The real reward, however, is when her mom hails me over IM to let me know that DQ made dinner tonight, and it was delicious.  I hope that, in twenty years, she forgets the fights and rules and remembers our time at the stove.

Tuesday, February 2, 2016

That's not Potato!

Helping in the Kitchen during CSA Time
"Can I help you make dinner?" DQ asked last night.  I admit, I bit my tongue against a sigh.  She's eleven, and she really does have a desire to learn how to cook things, and that is GREAT..I just..wish dinner was at noon when I had the energy to give proper instruction and didn't need to be by myself to recoup before the chaos of the dinner table.

Being an introverted mama is ridiculously hard.

So I pushed a smile onto my face.  "It's only soup," I told her apologetically, "so it's mostly just reheating and stirring."  Her face fell. "But," I hedged, "if you want to pull up a stool, I'll walk you through how to make it."

She did, and I grabbed a bag of leftover mashed potato from our last CSA box in the fall, a bag of frozen corn from the $1 sale, a bag of frozen sweet peppers I'd cored and quartered in the summer, and a sandwich baggie of cooked, frozen bacon from the freezer.  Soup is my JAM. 

I asked DQ to get me the carton of chicken broth from the bashed bin at the market -- generally, I make my own, but we haven't had a whole chicken in this house since Halloween.  Then, after adding my potatoes and some broth to dilute them to the pot, I handed her the whisk to bring them together and started chopping broccoli to roast.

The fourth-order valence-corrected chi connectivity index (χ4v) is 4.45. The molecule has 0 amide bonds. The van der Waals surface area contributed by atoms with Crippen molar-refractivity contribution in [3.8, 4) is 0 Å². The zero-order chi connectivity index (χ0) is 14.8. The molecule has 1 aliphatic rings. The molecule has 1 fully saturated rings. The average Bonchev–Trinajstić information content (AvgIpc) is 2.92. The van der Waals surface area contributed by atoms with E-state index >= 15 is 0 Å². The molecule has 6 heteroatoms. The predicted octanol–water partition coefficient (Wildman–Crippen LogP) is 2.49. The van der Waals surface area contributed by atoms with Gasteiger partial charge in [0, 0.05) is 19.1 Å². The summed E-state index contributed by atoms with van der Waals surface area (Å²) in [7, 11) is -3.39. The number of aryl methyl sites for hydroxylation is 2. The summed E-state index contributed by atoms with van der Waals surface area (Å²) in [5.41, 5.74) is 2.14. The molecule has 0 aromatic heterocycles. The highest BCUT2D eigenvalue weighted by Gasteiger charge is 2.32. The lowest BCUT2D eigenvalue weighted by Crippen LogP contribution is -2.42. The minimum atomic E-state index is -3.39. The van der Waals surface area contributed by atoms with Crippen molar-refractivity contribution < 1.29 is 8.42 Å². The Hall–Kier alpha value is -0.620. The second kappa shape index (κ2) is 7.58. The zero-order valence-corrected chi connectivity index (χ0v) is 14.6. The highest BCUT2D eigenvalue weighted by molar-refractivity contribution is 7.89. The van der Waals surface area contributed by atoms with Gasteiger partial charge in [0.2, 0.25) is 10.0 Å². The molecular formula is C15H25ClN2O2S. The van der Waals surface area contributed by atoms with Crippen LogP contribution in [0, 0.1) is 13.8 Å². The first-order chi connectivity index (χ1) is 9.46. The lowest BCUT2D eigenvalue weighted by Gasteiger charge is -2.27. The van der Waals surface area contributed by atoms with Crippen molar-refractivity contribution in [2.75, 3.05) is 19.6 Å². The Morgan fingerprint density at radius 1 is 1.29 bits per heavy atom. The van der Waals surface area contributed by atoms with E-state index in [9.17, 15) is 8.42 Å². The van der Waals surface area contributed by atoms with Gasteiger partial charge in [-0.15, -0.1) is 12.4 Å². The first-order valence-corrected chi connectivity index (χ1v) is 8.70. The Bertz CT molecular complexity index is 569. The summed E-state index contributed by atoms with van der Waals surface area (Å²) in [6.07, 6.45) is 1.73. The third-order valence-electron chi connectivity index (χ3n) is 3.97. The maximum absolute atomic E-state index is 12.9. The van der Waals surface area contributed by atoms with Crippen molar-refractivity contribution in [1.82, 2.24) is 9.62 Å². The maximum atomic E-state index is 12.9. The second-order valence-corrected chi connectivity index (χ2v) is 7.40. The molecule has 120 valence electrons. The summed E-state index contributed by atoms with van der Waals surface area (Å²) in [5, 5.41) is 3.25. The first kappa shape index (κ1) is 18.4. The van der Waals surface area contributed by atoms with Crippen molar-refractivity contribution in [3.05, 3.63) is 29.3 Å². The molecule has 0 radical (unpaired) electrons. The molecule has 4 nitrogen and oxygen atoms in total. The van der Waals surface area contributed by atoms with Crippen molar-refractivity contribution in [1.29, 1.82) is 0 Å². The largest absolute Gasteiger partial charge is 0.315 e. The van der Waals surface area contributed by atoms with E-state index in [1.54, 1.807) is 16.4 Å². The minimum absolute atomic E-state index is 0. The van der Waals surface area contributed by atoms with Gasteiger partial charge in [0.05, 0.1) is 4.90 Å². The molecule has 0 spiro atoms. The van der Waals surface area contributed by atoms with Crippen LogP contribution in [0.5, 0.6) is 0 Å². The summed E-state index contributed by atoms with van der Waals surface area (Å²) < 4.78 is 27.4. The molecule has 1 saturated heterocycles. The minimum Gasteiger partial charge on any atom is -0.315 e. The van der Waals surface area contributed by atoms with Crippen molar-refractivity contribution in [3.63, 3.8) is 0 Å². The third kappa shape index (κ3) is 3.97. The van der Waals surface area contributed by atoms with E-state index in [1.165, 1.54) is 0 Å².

"I could never do that," she commented seriously, watching me cup the larger florets in one hand and slice the stem with the other.

"Stir," I reminded her, then told her that if she was going to learn to cook, she couldn't be afraid of ovens or knives.  I dipped my spoon into thickened broth and tasted.  What the...?  I'm sure my face was a mask of confusion because THAT was NOT potato.  I handed DQ the spoon, "Try it."

She tasted, frowned, shook her head, "That's NOT potato."

"I know," I told her, "It's Alfredo.  Garlic Alfredo Sauce."

"Still tastes good," she decided, tasting again.  

I'm kind of like my grandma, in that when I cook, it's a bit of this and a bit of that and a lot of tasting.  I almost never use a recipe unless I'm trying to make a dish with which I'm unfamiliar.  The problem with that method of cooking is that it's very hard to pass on the recipes, which means much of what I grew up with has been lost with the death of my grandmother more than ten years ago.  I'm hoping that by actively teaching DQ how to cook, some of our favorites will live on, even if not in writing.

DQ's Crab Bisque

(Makes 4 Servings) 
  • 1/2 Jar Garlic Alfredo Sauce
  • 4c Chicken Broth
  • 1/2 Head of Broccoli, Roasted or Raw
  • 1/4 Bag of Frozen Corn
  • 1 Can/Tub (8oz) of Crab Claw Meat
  • 1/2c Chopped Sweet (Bell, Mini-Bell) Pepper
  • 2 slices Bacon, cooked and coarsely chopped
  • Pepper to taste
  • Parsley to taste
Add alfredo and broth to soup pot, whisk together until combined.  Add rest of ingredients except spices, stir into soup until warmed through.  Add parsley and pepper to taste, serve immediately with toast triangles or biscuits.  Soup can be stretched by adding more broth, alfredo, and vegetables, to taste.